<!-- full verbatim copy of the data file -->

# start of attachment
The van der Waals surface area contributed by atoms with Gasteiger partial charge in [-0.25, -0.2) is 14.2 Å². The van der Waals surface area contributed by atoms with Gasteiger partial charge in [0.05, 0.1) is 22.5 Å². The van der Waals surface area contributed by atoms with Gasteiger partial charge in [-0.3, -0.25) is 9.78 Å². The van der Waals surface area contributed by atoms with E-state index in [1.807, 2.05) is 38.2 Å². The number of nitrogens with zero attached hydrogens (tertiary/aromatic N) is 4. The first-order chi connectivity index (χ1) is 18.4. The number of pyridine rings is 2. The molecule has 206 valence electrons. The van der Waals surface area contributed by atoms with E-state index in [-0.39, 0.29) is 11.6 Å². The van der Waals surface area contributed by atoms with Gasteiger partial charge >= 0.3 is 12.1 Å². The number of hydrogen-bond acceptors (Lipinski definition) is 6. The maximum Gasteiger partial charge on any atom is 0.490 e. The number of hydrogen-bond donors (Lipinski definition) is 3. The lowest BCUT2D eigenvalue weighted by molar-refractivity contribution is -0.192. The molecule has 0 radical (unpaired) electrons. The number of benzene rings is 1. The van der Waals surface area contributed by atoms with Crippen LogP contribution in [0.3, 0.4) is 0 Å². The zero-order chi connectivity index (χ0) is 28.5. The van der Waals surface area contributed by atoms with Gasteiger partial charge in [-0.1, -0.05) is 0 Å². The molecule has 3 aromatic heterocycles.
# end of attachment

The van der Waals surface area contributed by atoms with Gasteiger partial charge in [-0.25, -0.2) is 14.2 Å². The van der Waals surface area contributed by atoms with Gasteiger partial charge in [0.05, 0.1) is 22.5 Å². The van der Waals surface area contributed by atoms with Gasteiger partial charge in [-0.3, -0.25) is 9.78 Å². The van der Waals surface area contributed by atoms with E-state index in [1.807, 2.05) is 38.2 Å². The number of nitrogens with zero attached hydrogens (tertiary/aromatic N) is 4. The first-order chi connectivity index (χ1) is 18.4. The number of pyridine rings is 2. The molecule has 206 valence electrons. The van der Waals surface area contributed by atoms with E-state index in [-0.39, 0.29) is 11.6 Å². The van der Waals surface area contributed by atoms with Gasteiger partial charge >= 0.3 is 12.1 Å². The number of hydrogen-bond acceptors (Lipinski definition) is 6. The maximum Gasteiger partial charge on any atom is 0.490 e. The number of hydrogen-bond donors (Lipinski definition) is 3. The lowest BCUT2D eigenvalue weighted by molar-refractivity contribution is -0.192. The molecule has 0 radical (unpaired) electrons. The number of benzene rings is 1. The van der Waals surface area contributed by atoms with Crippen LogP contribution in [0.3, 0.4) is 0 Å². The zero-order chi connectivity index (χ0) is 28.5. The van der Waals surface area contributed by atoms with Gasteiger partial charge in [-0.1, -0.05) is 0 Å². The molecule has 3 aromatic heterocycles.